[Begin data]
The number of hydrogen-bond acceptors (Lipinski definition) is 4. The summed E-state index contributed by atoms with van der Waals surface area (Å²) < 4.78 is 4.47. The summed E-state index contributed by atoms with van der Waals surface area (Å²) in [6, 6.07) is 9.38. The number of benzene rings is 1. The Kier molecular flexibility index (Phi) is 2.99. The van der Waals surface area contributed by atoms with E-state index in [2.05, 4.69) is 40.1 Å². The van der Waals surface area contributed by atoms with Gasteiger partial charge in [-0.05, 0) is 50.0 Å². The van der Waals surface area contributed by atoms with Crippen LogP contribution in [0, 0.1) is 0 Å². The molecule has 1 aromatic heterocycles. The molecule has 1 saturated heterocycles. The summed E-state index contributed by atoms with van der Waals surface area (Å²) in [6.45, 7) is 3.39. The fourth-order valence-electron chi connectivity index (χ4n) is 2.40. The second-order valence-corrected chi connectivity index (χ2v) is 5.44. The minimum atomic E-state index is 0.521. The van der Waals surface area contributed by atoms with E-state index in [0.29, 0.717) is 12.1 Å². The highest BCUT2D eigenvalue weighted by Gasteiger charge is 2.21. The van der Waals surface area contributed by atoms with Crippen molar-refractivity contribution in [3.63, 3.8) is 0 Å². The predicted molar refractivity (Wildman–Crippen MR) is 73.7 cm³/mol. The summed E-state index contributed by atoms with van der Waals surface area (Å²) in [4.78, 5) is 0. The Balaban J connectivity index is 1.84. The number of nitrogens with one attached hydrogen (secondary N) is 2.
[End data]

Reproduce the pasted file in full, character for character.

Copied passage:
The number of hydrogen-bond acceptors (Lipinski definition) is 4. The summed E-state index contributed by atoms with van der Waals surface area (Å²) < 4.78 is 4.47. The summed E-state index contributed by atoms with van der Waals surface area (Å²) in [6, 6.07) is 9.38. The number of benzene rings is 1. The Kier molecular flexibility index (Phi) is 2.99. The van der Waals surface area contributed by atoms with E-state index in [2.05, 4.69) is 40.1 Å². The van der Waals surface area contributed by atoms with Gasteiger partial charge in [-0.05, 0) is 50.0 Å². The van der Waals surface area contributed by atoms with Crippen LogP contribution in [0, 0.1) is 0 Å². The molecule has 1 aromatic heterocycles. The molecule has 1 saturated heterocycles. The summed E-state index contributed by atoms with van der Waals surface area (Å²) in [6.45, 7) is 3.39. The fourth-order valence-electron chi connectivity index (χ4n) is 2.40. The second-order valence-corrected chi connectivity index (χ2v) is 5.44. The minimum atomic E-state index is 0.521. The van der Waals surface area contributed by atoms with E-state index in [0.29, 0.717) is 12.1 Å². The highest BCUT2D eigenvalue weighted by Gasteiger charge is 2.21. The van der Waals surface area contributed by atoms with Crippen molar-refractivity contribution in [3.63, 3.8) is 0 Å². The predicted molar refractivity (Wildman–Crippen MR) is 73.7 cm³/mol. The summed E-state index contributed by atoms with van der Waals surface area (Å²) in [4.78, 5) is 0. The Balaban J connectivity index is 1.84. The number of nitrogens with one attached hydrogen (secondary N) is 2.